Ivey is less convinced that performance tails off.  He is more leery of the way funds are now being rolled out every two years to take advantage of demand, rather than the traditional three to four:  “The velocity of fundraising is a challenge to which we need to adapt. And the one thing we can control is the amount we are prepared to commit.” 

Greater choice also helps Cambridge negotiate fee discounts for funds charging more than the base fee of 2%, plus a performance carry of 20%.  Fees can be structured so that the carry increases significantly if funds double or treble. 

Fees always creep higher in a boom and Ivey says the best managers always demand the most beneficial terms.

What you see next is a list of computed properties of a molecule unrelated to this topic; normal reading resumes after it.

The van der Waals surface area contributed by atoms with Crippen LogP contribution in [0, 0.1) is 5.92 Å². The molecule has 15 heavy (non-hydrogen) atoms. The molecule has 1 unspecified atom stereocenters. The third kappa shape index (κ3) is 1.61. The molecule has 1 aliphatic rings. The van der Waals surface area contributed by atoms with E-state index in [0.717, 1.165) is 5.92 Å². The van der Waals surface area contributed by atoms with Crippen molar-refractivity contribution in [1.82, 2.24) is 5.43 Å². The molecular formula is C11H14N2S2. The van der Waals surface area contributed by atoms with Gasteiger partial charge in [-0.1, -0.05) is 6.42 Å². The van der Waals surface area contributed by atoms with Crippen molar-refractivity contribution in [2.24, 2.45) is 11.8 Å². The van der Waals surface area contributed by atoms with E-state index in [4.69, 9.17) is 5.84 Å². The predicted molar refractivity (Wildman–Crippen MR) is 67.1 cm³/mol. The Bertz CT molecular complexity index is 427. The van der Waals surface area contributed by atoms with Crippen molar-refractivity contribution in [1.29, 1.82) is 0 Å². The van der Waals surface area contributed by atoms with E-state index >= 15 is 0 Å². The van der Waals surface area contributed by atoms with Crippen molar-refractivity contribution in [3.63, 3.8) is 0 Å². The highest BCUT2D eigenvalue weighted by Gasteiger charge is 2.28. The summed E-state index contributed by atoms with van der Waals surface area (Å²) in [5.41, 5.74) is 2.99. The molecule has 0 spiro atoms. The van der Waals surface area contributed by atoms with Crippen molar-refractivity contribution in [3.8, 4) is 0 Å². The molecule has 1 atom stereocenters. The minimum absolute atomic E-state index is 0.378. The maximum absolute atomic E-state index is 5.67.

Negotiations between the two sides are inevitable: “There’s always progress to be made.”

Subscribe

You will need a Premium Plus Subscription to access this database.

Exclusive news, analysis and research on global family enterprise and private investment offices.

Access to the most comprehensive fully interactive database on global family offices, principal investment offices, and family enterprises.

Check Deal Data, Senior Staff, and New Analysis on more than 500 family/principal investment and holding groups

Already have an account? Login

Subscribe

You need at least a Premium Subscription to read this article.

The most comprehensive information service on the global family enterprise world, featuring exclusive news, analysis, research and data on global family enterprises, family offices, and private investment offices.